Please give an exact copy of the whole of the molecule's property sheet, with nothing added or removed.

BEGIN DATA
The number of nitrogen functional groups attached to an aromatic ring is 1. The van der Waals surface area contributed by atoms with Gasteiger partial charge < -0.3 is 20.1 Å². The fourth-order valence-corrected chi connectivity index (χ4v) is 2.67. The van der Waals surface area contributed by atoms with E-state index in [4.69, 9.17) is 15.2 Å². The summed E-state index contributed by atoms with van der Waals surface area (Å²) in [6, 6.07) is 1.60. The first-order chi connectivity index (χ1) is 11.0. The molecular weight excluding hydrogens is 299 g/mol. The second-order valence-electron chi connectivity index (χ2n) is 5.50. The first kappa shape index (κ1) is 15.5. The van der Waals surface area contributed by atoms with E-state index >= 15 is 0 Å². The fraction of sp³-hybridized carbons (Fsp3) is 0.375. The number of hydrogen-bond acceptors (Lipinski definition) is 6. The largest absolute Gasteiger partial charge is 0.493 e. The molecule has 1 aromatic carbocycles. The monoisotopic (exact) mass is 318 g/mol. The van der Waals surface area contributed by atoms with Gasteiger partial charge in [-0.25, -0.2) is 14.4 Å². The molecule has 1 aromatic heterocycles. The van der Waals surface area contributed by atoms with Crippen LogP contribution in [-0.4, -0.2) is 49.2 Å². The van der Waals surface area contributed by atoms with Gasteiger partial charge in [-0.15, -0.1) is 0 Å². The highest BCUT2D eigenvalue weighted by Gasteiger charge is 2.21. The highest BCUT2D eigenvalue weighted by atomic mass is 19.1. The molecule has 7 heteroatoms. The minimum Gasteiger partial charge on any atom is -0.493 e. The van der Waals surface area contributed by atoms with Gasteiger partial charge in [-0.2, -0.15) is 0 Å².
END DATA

The number of nitrogen functional groups attached to an aromatic ring is 1. The van der Waals surface area contributed by atoms with Gasteiger partial charge < -0.3 is 20.1 Å². The fourth-order valence-corrected chi connectivity index (χ4v) is 2.67. The van der Waals surface area contributed by atoms with E-state index in [4.69, 9.17) is 15.2 Å². The summed E-state index contributed by atoms with van der Waals surface area (Å²) in [6, 6.07) is 1.60. The first-order chi connectivity index (χ1) is 11.0. The molecular weight excluding hydrogens is 299 g/mol. The second-order valence-electron chi connectivity index (χ2n) is 5.50. The first kappa shape index (κ1) is 15.5. The van der Waals surface area contributed by atoms with E-state index >= 15 is 0 Å². The fraction of sp³-hybridized carbons (Fsp3) is 0.375. The number of hydrogen-bond acceptors (Lipinski definition) is 6. The largest absolute Gasteiger partial charge is 0.493 e. The molecule has 1 aromatic carbocycles. The monoisotopic (exact) mass is 318 g/mol. The van der Waals surface area contributed by atoms with Gasteiger partial charge in [-0.25, -0.2) is 14.4 Å². The molecule has 1 aromatic heterocycles. The van der Waals surface area contributed by atoms with Crippen LogP contribution in [-0.4, -0.2) is 49.2 Å². The van der Waals surface area contributed by atoms with Gasteiger partial charge in [-0.15, -0.1) is 0 Å². The highest BCUT2D eigenvalue weighted by Gasteiger charge is 2.21. The highest BCUT2D eigenvalue weighted by atomic mass is 19.1. The molecule has 7 heteroatoms. The minimum Gasteiger partial charge on any atom is -0.493 e. The van der Waals surface area contributed by atoms with Gasteiger partial charge in [-0.2, -0.15) is 0 Å².